I'd like to open all text files that are the result of a ls command using a text editor. How do i do this?
Gilles is exactly right,
For the sake of demonstrating a technique, lets use a more complicated example that could not be done with just a filename match and open files based on the content instead of just the file name. Lets say you wanted to open all the files that contained the string "content-type".
Assuming your editor will accept multiple file names and open them all at once in separate buffers or sequentially work it's way through them, you can simply run:
Now back to your original question, lets say you don't know if they are text files or not based on their names. You would then need to use another program to identify them, then open them based on that data. The program
The output of the command chain inside the
...and decide I want to open them. I then use the last command history shortcut and do this:
...to open all of the results of the previous command in vim, my favorite editor.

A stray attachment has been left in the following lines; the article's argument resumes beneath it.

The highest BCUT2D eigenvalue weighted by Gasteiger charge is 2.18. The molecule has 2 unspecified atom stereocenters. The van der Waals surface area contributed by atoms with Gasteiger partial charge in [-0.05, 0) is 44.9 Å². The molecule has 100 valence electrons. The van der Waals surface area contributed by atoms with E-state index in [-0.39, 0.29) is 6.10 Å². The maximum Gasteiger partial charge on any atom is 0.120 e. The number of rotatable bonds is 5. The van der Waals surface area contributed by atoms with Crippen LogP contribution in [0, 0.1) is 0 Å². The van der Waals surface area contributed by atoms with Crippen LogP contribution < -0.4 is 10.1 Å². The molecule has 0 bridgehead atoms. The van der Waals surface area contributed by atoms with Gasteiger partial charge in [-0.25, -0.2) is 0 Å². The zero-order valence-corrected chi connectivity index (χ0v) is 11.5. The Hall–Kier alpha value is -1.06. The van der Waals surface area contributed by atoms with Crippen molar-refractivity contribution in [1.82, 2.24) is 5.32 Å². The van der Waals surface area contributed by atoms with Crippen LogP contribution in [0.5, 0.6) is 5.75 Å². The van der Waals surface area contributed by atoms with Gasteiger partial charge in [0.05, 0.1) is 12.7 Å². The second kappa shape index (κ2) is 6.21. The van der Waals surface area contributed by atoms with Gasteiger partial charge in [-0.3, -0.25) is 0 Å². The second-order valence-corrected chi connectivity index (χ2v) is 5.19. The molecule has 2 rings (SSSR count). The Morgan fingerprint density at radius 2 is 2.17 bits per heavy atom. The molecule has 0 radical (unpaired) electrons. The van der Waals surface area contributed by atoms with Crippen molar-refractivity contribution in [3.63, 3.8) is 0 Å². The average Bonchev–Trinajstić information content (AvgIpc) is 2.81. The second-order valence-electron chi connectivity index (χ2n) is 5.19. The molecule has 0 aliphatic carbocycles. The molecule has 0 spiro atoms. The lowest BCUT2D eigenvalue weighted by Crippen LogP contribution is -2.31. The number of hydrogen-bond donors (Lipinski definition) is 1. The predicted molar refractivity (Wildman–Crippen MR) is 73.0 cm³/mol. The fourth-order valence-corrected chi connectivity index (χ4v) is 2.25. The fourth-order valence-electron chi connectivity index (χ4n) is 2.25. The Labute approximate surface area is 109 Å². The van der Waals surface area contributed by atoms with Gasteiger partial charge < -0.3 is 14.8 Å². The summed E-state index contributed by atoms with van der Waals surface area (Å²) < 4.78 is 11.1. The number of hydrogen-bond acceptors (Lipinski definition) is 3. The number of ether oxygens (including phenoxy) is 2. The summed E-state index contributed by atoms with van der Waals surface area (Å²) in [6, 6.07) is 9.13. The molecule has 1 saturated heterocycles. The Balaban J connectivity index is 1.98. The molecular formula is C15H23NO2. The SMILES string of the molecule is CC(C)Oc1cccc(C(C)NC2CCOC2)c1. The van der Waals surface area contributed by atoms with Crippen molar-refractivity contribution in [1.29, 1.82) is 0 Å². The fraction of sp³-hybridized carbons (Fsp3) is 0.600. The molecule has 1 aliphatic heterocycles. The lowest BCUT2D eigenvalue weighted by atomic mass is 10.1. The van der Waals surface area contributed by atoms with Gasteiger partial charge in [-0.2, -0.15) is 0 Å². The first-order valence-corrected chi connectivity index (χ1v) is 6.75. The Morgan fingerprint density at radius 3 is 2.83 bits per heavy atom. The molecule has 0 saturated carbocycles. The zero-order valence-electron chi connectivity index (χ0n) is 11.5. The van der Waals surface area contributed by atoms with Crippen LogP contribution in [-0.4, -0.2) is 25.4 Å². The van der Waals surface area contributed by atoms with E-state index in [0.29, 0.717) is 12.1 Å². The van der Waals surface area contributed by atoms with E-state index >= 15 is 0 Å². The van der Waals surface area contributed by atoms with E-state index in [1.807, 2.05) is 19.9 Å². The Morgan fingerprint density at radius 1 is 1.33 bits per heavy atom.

If your editor will only accept one file at a time and you need to keep spawing editors, you will need to use a variant of either the
To open all the files called something
Note that the
Advanced enough editors let you do this from inside. For example, in Emacs, just use the normal file opening command (
If you also want to match files in subdirectories, in zsh or bash ≥4, you can use
It depends on some nuances of your text editor. Advanced editors can probably handle opening multiple files from the command line in one instance. But say, for example, that your editor ($EDITOR in my examples below) can only open one at a time. You should pipe the output of an appropriate
If you want to use a console editor, a shell loop might be more appropriate, but if will fail for many uncommon filenames (by collapsing or substituting whitespace characters and various other things):